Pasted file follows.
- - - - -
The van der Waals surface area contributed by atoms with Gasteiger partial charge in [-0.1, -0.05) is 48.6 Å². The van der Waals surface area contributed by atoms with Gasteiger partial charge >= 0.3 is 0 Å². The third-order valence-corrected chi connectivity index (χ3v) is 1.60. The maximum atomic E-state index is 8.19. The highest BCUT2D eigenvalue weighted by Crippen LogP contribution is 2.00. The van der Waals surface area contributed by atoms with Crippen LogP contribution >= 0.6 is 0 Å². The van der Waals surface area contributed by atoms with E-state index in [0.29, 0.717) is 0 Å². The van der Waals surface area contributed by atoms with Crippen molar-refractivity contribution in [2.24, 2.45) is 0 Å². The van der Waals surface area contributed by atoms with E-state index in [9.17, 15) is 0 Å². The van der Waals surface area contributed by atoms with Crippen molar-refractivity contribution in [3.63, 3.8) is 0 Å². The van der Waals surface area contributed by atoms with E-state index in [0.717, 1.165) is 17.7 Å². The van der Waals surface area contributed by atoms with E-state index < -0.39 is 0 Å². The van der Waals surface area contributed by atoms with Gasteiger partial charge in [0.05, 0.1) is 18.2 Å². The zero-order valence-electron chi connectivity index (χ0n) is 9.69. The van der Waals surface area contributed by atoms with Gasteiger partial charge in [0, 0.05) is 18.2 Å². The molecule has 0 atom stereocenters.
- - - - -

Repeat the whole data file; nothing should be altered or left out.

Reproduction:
The van der Waals surface area contributed by atoms with Gasteiger partial charge in [-0.1, -0.05) is 48.6 Å². The van der Waals surface area contributed by atoms with Gasteiger partial charge >= 0.3 is 0 Å². The third-order valence-corrected chi connectivity index (χ3v) is 1.60. The maximum atomic E-state index is 8.19. The highest BCUT2D eigenvalue weighted by Crippen LogP contribution is 2.00. The van der Waals surface area contributed by atoms with Crippen LogP contribution >= 0.6 is 0 Å². The van der Waals surface area contributed by atoms with E-state index in [0.29, 0.717) is 0 Å². The van der Waals surface area contributed by atoms with Crippen molar-refractivity contribution in [2.24, 2.45) is 0 Å². The van der Waals surface area contributed by atoms with E-state index in [9.17, 15) is 0 Å². The van der Waals surface area contributed by atoms with Crippen molar-refractivity contribution in [3.63, 3.8) is 0 Å². The van der Waals surface area contributed by atoms with E-state index in [0.717, 1.165) is 17.7 Å². The van der Waals surface area contributed by atoms with E-state index < -0.39 is 0 Å². The van der Waals surface area contributed by atoms with Gasteiger partial charge in [0.05, 0.1) is 18.2 Å². The zero-order valence-electron chi connectivity index (χ0n) is 9.69. The van der Waals surface area contributed by atoms with Gasteiger partial charge in [0, 0.05) is 18.2 Å². The molecule has 0 atom stereocenters.